"Team Philippines, which includes every Filipino and not just the athletes and officials, achieved a marvelous feat."
Congratulations are in order for Team Philippines and the medal haul it has achieved in the last ten days! Every Filipino must have a deep sense of pride.
Last Thursday, we received a vibered message from BCDA president Vince Dizon, followed by a phone call from Chito Clavano, a board member and Clark president Noel Manankil.
EJ Obiena, our bet for the pole vault contest had earlier broken his pole during practice. His father ordered a replacement from the US, and the pole was in the Taoyuan airport waiting to be transshipped by air. The airline refused to take the cargo because it was too long and would not fit in the cargo hatch.
Our concerned officials asked if MECO could assist in getting it loaded as the competition would happen the day after. As we were having a board meeting, I asked my secretary, Karen Ku to call up China Airlines, and while they really could not load the pole in the regular flight, they had a cargo plane leaving that night, and EJ’s pole would be loaded.
It arrived in the wee hours, in time for the competition. EJ Obiena not only won another gold for our team; he topped the SEA Games record with a 5.45 meter vault.
Last November 28, our deputy Assistance to Nationals officer, Nestor Mayo, called me about the problem of an Afghan national who applied for an entry visa to the Philippines. Our consular office refused to give the visa because of a DFA standing order that only the embassy in Islamabad, Pakistan had authority to issue entry permits to nationals of Afghanistan.
The applicant, Ajmal Ishaqzai was an Afghan national currently residing in Taipei where he teaches qurash, a sport with similarities to judo and taekwondo. He presented his appointment paper as a referee to the 30th SEA Games, but the DFA directive would not allow MECO to issue him a visa.
Calls from a DFA protocol officer to his brother, who is a MECO officer to reconsider could not be given due course, until, as I insisted, DFA writes us a directive to exempt. On Thursday, November 29, I talked to Speaker Alan Peter Cayetano about the matter, and he agreed that we could not risk approval of the entry without a specific directive from DFA.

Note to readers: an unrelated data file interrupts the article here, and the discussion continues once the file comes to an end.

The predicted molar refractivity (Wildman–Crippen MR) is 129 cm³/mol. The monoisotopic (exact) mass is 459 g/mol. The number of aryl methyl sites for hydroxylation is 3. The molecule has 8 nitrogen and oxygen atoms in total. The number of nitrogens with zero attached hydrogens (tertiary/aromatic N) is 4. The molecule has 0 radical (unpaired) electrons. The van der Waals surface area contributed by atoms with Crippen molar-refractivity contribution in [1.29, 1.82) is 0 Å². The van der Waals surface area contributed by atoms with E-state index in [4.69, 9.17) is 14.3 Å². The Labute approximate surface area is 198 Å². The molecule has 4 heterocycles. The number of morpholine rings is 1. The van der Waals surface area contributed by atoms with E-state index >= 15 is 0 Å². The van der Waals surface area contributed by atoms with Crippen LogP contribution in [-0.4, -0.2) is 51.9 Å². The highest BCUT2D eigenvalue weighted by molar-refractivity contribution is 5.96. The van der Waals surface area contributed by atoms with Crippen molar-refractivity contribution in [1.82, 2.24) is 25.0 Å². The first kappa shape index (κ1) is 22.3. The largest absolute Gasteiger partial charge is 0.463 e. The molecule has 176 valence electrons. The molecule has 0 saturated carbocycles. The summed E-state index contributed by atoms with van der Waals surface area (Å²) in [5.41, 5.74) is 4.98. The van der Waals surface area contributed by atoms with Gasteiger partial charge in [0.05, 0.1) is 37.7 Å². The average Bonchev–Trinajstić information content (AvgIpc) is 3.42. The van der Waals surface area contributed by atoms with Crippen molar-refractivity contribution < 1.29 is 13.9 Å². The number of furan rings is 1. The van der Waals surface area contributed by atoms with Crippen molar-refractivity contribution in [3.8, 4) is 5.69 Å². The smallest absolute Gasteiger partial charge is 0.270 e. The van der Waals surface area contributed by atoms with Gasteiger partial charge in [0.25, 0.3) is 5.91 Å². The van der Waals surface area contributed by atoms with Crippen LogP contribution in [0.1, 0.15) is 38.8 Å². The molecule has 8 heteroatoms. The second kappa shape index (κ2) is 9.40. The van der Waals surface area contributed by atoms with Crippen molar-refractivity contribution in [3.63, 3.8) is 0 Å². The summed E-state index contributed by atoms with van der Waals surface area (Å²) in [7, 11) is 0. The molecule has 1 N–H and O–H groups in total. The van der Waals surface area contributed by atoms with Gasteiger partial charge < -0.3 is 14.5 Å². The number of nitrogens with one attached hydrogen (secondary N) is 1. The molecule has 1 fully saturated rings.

He had the same arranged after some calls, and the Afghan national, who had been re-booking his flight to the Philippines each day since Tuesday, was finally able to enter our country on Friday, just in time for his qurash refereeing duty.
These were only two of many hitches that occurred in the course of our hosting the biggest SEA Games and were thankfully resolved just in the nick of time. One can only imagine the thousand and one major and minor problems that the organizers who were roundly upbraided in social media by nitpickers had to face up to.
In all, the games are about finished, and as a country we are all proud of what we have collectively achieved. Team Philippines, which includes every Filipino and not just the athletes and officials, achieved a marvelous feat.
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The Manila Economic and Cultural Office and its attached agencies held a Christmas party at the Howard Plaza Hotel in Taipei last Friday night, with a Filipino band that plays regularly at Taipei’s Grand Hyatt volunteering to entertain.
It was a night for celebration as the year has been a good year for MECO, not only in terms of increased visitor arrivals and more investments generated for the country from Taiwan businessmen, but also in reaching out to the 159,000 Filipino nationals temporarily residing and working here.
We thanked our staff for the services they have rendered which made all these possible, particularly in their swift response to problems of our fellows, as shown in assistance to the kin of the three Filipino fishermen who died in the Yilan bridge collapse months ago.
We take pride in these, as well as the overall goodwill generated among Taiwanese and most especially, our overseas workers in many parts of the island.
Yesterday, we hosted a Paskong Pinoy affair for our OFWs, which was held in an outdoor plaza provided by the mayor of Taoyuan City where close to 20,000 Filipinos work, about 40 minutes from the heart of the capital Taipei.
Fortunately the weather had cleared, and for the first time in a week, the sun was up after days and days of rain. The winter chill did not dampen the joys of bonding that the Filipino community experiences each year on two major occasions, the national day celebrations in June and the Christmas holidays.
Similar Paskong Pinoy celebrations were held simultaneously in Taichung and Kaohsiung where MECO has consular extension offices to serve our nationals in central and southern Taiwan.